Although Ben’s presentation was rock-solid as always, I couldn’t help but recall Tim Buntel and Ben on stage the year before and I briefly wondered if Tim was missing being a part of the show this year.  Little did I know…

At the end of Ben’s presentation, he brought Jason Delmore to the stage, who is Tim Buntel’s replacement as the ColdFusion Product Manager.  Jason discussed the things to look forward to in Scorpio which as many know is the product that will eventually become ColdFusion 8.  He stated that he could not speak in great detail about much of the current development efforts, but he would offer some hints to the future.  He then very ambiguously offered up:

  • More Platforms
  • More Development Tools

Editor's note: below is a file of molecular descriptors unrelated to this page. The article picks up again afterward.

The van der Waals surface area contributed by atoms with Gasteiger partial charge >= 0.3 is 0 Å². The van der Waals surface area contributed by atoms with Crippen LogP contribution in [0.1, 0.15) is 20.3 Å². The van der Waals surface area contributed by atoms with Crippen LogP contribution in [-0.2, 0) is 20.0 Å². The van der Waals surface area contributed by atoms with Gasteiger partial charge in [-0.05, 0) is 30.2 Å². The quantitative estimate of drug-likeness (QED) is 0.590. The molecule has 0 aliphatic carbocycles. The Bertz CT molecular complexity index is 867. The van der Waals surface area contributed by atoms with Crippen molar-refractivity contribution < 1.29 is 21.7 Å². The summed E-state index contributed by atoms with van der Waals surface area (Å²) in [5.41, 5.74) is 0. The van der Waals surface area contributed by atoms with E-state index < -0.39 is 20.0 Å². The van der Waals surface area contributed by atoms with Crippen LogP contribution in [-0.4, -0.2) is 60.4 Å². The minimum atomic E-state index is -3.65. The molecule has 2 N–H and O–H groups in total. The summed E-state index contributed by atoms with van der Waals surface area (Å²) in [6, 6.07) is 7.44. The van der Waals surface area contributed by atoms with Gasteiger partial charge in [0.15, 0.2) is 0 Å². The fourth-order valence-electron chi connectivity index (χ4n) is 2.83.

• Leveraging other Adobe Technologies


One of the only real specifics he shared was a very cool feature, CFPDFFORM.  This tag will allow developers to populate PDF forms directly from their applications.  It also allows extraction of data from PDF forms.  He showed a working demo.  I did’t get all the attributes jotted down, but it looked much like this:

<cfpdfformparam name=”foo” value=”bar” />
<cfpdfformparam name=”morefoo” value=”morebar” />
<cfpdfformparam name=”mostfoo” value=”mostbar” />

Jason also announced the ability to create Breeze presentations on the fly and showed a simple dmonstration of this ability.  The new tag is:

<cfpresentation attributes-a-plenty=”" />

He made the comment that with CFPRESENTATION, there is no need to make screen captures ever again. It will be interesting to see how that plays out in the real world.